My first stop on today's afternoon rounds was the Church of the Trinity, where Messiaen was the organist for six decades. I have an idea for a project there and went to see if I could bounce it off someone. On the walk over, I alternated between getting carried away by the second and third of the Vingt Regards, and suppressing a looming panic attack - the movie's a little racy here and there and I have this persistent paranoia that someone in Messiaen-land is going to clock me when we're introduced. The woman at the office showed neither any indication she'd ever heard of the film or me, nor any inclination to violence, and pressed a brochure into my hand with generic contact information. I sat at the nearly deserted cafe across the street, imagining that Messiaen and his wife must have been regulars, and wrote Juliette a letter almost entirely in French - who knows what it says. On my way out of the neighborhood I climbed a pole and posed with the street sign, above.

Flaneurs who don't know the history of the place they're ambling through are condemned to keep finding things that remind them of friends. Has Milton scholar and Apparition of the Eternal Church star John Rogers walked the length of Milton Street, as I did today?

When I encountered it, Rue Milton was overrun with elementary schoolchildren just getting out of class:

I looked for one of those historical markers, wondering if Milton had lived there or otherwise earned the naming rights locally - did he flee to Paris after the regicide? - but when I found history on the wall it was of a more recent vintage:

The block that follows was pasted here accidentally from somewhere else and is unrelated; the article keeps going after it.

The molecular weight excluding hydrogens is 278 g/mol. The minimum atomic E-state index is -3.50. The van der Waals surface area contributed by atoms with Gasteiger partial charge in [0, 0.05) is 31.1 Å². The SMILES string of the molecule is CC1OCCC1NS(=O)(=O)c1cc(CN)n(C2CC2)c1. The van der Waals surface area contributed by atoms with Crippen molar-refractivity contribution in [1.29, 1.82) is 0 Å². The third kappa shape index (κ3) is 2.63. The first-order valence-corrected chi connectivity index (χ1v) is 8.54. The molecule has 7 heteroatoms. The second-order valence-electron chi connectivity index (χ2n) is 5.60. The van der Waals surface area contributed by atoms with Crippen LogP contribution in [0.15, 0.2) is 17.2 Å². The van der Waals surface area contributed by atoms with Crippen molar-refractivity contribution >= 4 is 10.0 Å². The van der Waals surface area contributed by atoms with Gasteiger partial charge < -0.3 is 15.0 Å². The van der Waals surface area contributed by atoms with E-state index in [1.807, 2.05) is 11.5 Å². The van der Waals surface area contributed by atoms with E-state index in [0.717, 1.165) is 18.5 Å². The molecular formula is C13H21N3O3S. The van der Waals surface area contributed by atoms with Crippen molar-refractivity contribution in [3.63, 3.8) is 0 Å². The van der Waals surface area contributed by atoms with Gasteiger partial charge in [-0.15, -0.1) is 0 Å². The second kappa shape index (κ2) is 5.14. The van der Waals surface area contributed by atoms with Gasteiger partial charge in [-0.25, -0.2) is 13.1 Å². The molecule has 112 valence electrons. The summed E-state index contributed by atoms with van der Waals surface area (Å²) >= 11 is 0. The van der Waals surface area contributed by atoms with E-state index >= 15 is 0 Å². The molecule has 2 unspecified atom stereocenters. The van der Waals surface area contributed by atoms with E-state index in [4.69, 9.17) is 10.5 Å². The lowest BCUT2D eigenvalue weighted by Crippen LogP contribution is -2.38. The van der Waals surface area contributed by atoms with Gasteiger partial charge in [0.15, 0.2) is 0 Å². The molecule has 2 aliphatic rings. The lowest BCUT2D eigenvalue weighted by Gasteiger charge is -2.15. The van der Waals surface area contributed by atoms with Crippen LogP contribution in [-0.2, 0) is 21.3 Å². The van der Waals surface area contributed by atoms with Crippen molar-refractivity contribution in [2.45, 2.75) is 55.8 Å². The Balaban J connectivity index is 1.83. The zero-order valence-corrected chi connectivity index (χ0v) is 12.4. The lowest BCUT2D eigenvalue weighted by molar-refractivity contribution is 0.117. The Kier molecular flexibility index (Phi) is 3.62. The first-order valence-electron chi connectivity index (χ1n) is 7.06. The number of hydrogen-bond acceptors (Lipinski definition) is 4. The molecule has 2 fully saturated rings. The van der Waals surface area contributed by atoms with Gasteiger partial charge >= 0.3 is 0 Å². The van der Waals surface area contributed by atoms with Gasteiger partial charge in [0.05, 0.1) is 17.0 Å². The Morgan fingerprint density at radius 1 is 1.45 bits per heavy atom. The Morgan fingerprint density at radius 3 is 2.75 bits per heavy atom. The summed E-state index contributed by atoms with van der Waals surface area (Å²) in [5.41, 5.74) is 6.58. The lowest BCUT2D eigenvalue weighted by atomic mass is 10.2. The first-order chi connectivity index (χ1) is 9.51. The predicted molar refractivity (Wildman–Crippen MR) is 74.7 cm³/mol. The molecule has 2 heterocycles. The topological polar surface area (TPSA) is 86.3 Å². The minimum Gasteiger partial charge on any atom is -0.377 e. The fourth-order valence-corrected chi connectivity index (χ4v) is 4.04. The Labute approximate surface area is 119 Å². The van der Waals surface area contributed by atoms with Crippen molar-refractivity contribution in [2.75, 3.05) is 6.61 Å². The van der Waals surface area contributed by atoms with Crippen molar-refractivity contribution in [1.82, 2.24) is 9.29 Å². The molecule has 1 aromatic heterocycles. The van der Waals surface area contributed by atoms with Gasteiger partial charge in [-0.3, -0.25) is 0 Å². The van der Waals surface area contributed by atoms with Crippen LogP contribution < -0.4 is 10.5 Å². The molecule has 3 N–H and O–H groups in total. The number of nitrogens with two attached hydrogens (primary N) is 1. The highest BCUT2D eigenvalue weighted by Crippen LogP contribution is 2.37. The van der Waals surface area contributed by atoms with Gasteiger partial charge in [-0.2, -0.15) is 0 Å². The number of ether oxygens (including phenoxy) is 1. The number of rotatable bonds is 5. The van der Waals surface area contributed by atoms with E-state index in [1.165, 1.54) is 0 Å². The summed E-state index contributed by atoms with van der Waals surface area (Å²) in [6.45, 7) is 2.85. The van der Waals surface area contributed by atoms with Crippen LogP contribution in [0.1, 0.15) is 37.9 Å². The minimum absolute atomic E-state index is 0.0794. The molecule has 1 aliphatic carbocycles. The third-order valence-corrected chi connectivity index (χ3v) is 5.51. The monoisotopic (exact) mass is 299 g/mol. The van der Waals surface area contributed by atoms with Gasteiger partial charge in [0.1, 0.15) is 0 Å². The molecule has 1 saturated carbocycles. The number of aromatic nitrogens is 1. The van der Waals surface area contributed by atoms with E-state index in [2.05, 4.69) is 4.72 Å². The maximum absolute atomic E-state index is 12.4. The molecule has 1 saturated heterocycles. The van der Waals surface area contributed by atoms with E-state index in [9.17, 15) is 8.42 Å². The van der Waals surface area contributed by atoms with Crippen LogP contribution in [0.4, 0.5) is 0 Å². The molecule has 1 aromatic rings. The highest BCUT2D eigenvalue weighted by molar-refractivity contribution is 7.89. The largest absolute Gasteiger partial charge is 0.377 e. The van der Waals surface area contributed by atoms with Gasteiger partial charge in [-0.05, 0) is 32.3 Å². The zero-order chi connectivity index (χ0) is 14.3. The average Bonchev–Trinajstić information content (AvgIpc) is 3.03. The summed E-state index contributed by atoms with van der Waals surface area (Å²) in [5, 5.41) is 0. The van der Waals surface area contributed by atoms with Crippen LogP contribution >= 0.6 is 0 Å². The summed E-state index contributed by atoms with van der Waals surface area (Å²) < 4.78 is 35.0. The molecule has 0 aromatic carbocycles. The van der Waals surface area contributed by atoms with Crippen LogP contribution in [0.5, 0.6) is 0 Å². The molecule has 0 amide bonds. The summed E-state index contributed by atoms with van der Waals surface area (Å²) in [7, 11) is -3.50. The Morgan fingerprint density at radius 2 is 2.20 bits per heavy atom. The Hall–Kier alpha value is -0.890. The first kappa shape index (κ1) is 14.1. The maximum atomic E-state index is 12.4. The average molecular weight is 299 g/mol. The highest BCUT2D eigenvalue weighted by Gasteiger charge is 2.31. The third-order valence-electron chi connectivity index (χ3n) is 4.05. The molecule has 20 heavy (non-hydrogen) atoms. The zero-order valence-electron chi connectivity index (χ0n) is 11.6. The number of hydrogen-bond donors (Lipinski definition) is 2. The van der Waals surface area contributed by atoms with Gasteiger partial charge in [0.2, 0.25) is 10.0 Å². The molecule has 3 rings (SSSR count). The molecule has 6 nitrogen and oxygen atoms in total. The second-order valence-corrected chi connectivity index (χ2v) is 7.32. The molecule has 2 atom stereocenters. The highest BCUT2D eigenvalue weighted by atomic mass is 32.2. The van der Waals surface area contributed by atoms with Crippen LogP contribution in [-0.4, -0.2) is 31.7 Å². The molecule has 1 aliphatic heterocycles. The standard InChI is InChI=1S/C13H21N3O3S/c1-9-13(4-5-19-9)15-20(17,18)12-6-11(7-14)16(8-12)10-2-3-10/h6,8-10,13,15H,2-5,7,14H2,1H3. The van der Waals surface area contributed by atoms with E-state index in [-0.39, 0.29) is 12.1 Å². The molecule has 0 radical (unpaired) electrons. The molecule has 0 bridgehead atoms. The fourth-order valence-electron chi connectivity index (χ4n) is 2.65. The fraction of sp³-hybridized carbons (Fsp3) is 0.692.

And then, after standing in front of that plaque along with a dozen mothers who were waiting for their children to come running through the front doors, I continued on my walk, stopping in at a little Armenian grocery where half the items were named for my friend Artashes:

I bought Artashes eggplant spread and fig jam.

Today's diary entry is supposed to account for yesterday as well as today but yesterday was one of those days I spent the last diary entry worrying about - nothing happened. Back in San Francisco, Tony and Kristen had a baby, but here there was less going on. I woke up, I wrote, I drank my freeze-dried coffee crystals, I wrote some more, I prepared food and cleaned up after myself, I contributed to
La Creation du Monde, I wrote, I moved the furniture around, I ate, I posted a diary entry, I passed out. I had made a resolution not to spend any money all day, and as a result didn't once set foot off the monastery. You could even say the day was monastic.

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Thursday, January 15, 2009

Paris Day 8 - la crise